September 19, 2010

dividing the waters

moses divides the red seaScholars claim that some of Jesus’ actions, like walking on water, are intentionally reminiscent of the Exodus story of the division of the Red Sea, which in turn is read by both Christians and Jews as a repetion of God’s act of division in Genesis 1:6-8 [link].

charleton hestonWhen Moses divided the waters of the Red Sea and brought the people to dry land, this required that Pharaoh’s army be cast into the watery abyss. Moses, as visionary as he truly was, could not help but be trapped within a worldview founded upon EXCLUSION. The formation of a rag tag group of slaves into a nation or PEOPLE came about in part through the destruction of their ENEMIES.  Moses’ vision of redemption was bound up in an understanding of order which separates BAD PEOPLE from GOOD PEOPLE. This is not to denigrate Moses or the Exodus pharoah’s army drowns in the seastory of liberation from slavery - I wouldn’t want to be without it. Moses was simply a product of his time.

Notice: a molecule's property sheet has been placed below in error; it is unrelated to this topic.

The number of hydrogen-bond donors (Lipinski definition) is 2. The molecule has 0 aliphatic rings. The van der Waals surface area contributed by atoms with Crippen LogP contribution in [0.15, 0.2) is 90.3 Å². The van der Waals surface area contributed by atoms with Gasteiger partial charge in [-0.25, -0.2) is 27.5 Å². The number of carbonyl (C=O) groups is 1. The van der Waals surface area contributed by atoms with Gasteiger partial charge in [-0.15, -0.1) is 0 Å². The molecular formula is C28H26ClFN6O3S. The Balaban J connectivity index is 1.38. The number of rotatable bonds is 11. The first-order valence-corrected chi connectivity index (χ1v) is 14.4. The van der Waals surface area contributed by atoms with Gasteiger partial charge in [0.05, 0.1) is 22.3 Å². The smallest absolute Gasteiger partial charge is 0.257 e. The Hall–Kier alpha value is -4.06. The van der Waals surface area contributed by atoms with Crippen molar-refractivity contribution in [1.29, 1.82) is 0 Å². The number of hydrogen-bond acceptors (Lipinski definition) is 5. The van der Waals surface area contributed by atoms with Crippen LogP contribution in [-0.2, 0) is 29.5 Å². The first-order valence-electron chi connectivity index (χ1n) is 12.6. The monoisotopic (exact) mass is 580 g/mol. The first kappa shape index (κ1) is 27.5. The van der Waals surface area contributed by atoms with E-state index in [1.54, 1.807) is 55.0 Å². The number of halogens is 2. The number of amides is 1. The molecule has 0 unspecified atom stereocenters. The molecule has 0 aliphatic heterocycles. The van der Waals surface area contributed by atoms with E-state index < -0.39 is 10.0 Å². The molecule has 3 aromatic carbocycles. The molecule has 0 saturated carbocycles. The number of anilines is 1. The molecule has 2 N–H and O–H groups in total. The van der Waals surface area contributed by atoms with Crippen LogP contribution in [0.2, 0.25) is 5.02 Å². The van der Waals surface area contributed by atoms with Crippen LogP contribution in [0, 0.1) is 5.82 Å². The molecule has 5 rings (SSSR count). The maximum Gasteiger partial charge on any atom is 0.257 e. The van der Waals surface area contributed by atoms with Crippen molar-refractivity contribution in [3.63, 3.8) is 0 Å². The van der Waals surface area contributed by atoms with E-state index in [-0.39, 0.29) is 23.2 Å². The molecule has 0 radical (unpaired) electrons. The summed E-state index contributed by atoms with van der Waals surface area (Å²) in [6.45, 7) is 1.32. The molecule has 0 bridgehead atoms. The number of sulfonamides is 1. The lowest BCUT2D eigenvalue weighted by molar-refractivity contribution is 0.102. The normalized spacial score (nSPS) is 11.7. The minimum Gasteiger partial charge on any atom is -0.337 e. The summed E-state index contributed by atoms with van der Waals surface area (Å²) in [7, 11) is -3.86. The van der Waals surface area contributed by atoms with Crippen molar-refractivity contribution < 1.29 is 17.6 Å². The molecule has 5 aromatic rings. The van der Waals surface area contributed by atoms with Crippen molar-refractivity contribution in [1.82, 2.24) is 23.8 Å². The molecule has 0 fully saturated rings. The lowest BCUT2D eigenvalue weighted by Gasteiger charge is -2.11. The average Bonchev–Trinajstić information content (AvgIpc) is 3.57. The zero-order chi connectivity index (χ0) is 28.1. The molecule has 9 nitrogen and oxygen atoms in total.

What is far more upsetting, is that this continues to be true for us today. When we read the Exodus story, or watch the Hollywood version with Charlton Heston countless times on TV,  we don’t blink an eye when Moses drowns Pharaoh’s army in the waters. It’s hard for us to imagine it happening any other way.

But in fact the Old and New Testaments contain many other stories, written by a variety of authors, which could provoke us to question some of these foundational and violent moments, like this one in Exodus. There are other passages in the book of Exodus which challenge a worldview founded upon EXCLUSION [link], which insist on compassion for the weakest and most vulnerable members of the community, which demand hospitality for the stranger, commandments which disturb all attempts at EXCLUSION.  The beauty of the bible is the presence of this tension between EXCLUSION and INCLUSION.


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